desert

Why and How Do Deserts Form?


October 11, 2018

What causes the lack of rain in a desert?

A lack of precipitation is actually what defines an area as a desert, and there are several factors that can cause this. One of the most prominent causes is the blocking of precipitation by nearby mountain ranges. This can happen if the mountains are perpendicular to the predominant wind flow, in a process called orographic lift.

orographic lift

Orographic lift

To visualize this process, imagine a west wind flowing against a north-south-oriented mountain range — the wind is perpendicular to the mountains. As the wind crosses over the mountains, it is lifted upward, causing the air to cool. Cool air is unable to hold as much moisture as warm air, and any moisture that is in the air condenses to form clouds that shift to the east. This means that in the east, there’s no moisture left in the air. When this air descends, it compresses and warms in a process called adiabatic heating. Because of the constant barrage of warm, dry winds and a lack of precipitation, these areas, known as rain shadows, become extremely dry.

What are other reasons for lack of rain besides mountain ranges, such as in the Sahara and Antarctica?

Desert conditions in the Sahara are caused by weather patterns, rather than by mountain ranges. The Sahara region is dominated by a large, semi-permanent, sub-tropical high pressure system. High pressure systems are typically characterized by dry and stable conditions. Additionally, air within a high pressure zone is heavier than air in a low pressure zone, so it tends to sink. Air needs to move up to cool, form clouds and create rain. If the high pressure system is strong and unmoving, it will prevent rain in the long-term.

This is the same thing that happens in the U.S., Europe and Asia — a stormy cold front will move through an area with high pressure right behind it. As the high pressure moves in, skies clear. The difference here is that the high pressure moves off eventually to be replaced by the next cold front. In the Sahara, the high pressure doesn’t move and actually prevents cold fronts from moving into the region.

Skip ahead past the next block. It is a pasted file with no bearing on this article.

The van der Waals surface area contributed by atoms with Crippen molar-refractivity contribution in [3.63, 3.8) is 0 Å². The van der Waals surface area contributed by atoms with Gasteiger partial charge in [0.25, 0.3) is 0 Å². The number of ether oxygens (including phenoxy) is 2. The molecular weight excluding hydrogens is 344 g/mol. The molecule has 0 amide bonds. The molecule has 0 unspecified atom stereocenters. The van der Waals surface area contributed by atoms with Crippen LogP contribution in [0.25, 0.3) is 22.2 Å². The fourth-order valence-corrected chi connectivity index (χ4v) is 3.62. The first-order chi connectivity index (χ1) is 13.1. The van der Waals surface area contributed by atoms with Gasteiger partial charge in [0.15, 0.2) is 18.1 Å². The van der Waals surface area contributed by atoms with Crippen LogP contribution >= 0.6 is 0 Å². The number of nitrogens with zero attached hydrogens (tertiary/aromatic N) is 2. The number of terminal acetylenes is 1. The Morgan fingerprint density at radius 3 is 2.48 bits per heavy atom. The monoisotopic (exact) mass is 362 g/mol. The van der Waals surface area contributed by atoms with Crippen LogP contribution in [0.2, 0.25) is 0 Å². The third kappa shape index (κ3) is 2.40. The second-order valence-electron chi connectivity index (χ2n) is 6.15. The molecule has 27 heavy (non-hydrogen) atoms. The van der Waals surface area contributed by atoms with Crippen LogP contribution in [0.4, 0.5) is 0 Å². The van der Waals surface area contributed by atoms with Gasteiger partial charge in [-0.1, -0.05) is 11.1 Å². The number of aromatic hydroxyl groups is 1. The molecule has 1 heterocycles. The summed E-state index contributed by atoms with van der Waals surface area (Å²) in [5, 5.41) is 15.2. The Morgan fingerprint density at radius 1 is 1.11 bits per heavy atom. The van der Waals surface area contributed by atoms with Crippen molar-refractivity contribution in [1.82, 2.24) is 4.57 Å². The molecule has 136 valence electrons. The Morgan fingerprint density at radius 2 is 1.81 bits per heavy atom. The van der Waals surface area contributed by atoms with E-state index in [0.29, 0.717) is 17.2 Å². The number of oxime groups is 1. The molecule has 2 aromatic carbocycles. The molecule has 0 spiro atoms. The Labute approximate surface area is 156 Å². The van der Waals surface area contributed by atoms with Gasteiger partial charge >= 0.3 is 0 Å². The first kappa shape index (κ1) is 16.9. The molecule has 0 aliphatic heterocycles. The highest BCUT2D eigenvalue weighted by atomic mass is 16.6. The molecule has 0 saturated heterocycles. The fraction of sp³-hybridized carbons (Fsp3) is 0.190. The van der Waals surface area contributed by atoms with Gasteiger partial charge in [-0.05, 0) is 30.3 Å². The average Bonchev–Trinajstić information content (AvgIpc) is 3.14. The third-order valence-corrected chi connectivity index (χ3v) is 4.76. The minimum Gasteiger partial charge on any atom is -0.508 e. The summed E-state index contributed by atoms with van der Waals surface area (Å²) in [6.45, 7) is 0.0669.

Antarctica is classified as a “cold desert.” Long periods of darkness allow extreme cold and, due to the ice and snow, sunshine is mostly reflected back into space. In fact, the albedo, or reflective quality, of snow is 85%. This reflection prevents any solar radiation from being absorbed, further continuing the cold and ice. This cold air cannot hold enough moisture to create precipitation, further exacerbating the dry conditions.

Similar to the Sahara, Antarctica is dominated by high pressure — no rain, unchanging conditions and the ability to prevent other weather systems from moving into the region.

Finally, it should be noted that the coastal regions of Antarctica receive more precipitation than inland locations, but the oceans are so cold here that very little evaporation occurs (as evaporation requires heat).

What makes a desert hot?

We’ve established that there is very little moisture in the desert. Air without moisture is able to heat up and cool off much more quickly than air laden with moisture. Consider two pots on your stove — one full of water and one full of nothing (just air). If you turn the burners on, which will heat up faster? If you turn the burners off, which will cool faster? The pot without water will heat up and cool off faster. It’s the same in our atmosphere, as our atmosphere is technically a liquid. Dry air, like that over the desert, will heat and cool faster. This explains why desert regions, especially those close to the Equator, heat up quickly and for long periods when there is sunshine, while at night, the dry air sheds its heat quickly and can get very cold.

The type of ground also determines the temperature. Jungles, forests, grasslands, farmlands, and concrete (i.e. cities) absorb heat and are slow to release it. Because they hold onto their heat, they don’t cool off as much at night. This is due to a concept known as “specific heat” which shows that objects — based on color, density, reflective qualities and more — retain or reflect heat differently.

Furthermore, when there is little or no moisture, no vegetation can grow. This means that deserts are usually without grass, trees or even rich (dark) soil. All that’s left is rock, some of which may have been pummeled by wind for thousands of years, creating sand. Sand has a very low specific heat, meaning it can heat up but it can’t hold heat, allowing it to cool quickly. Concrete, on the other hand, heats up slowly and can hang onto the heat for a long time, creating “heat islands.”